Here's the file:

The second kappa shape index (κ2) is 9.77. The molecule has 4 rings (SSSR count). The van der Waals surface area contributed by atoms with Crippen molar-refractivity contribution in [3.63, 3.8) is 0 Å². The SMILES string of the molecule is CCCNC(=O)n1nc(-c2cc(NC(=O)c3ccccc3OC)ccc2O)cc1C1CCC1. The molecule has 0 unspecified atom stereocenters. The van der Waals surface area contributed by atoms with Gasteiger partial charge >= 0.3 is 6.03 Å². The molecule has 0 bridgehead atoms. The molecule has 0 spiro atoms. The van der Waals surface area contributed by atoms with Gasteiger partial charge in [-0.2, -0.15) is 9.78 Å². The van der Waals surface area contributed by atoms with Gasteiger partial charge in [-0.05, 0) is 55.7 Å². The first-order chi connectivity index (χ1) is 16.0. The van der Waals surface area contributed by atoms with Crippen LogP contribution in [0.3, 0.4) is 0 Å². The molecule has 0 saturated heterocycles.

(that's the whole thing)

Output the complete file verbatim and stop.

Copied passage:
The second kappa shape index (κ2) is 9.77. The molecule has 4 rings (SSSR count). The van der Waals surface area contributed by atoms with Crippen molar-refractivity contribution in [3.63, 3.8) is 0 Å². The SMILES string of the molecule is CCCNC(=O)n1nc(-c2cc(NC(=O)c3ccccc3OC)ccc2O)cc1C1CCC1. The molecule has 0 unspecified atom stereocenters. The van der Waals surface area contributed by atoms with Gasteiger partial charge >= 0.3 is 6.03 Å². The molecule has 0 bridgehead atoms. The molecule has 0 spiro atoms. The van der Waals surface area contributed by atoms with Gasteiger partial charge in [-0.2, -0.15) is 9.78 Å². The van der Waals surface area contributed by atoms with Gasteiger partial charge in [-0.05, 0) is 55.7 Å². The first-order chi connectivity index (χ1) is 16.0. The van der Waals surface area contributed by atoms with Crippen LogP contribution in [0.3, 0.4) is 0 Å². The molecule has 0 saturated heterocycles.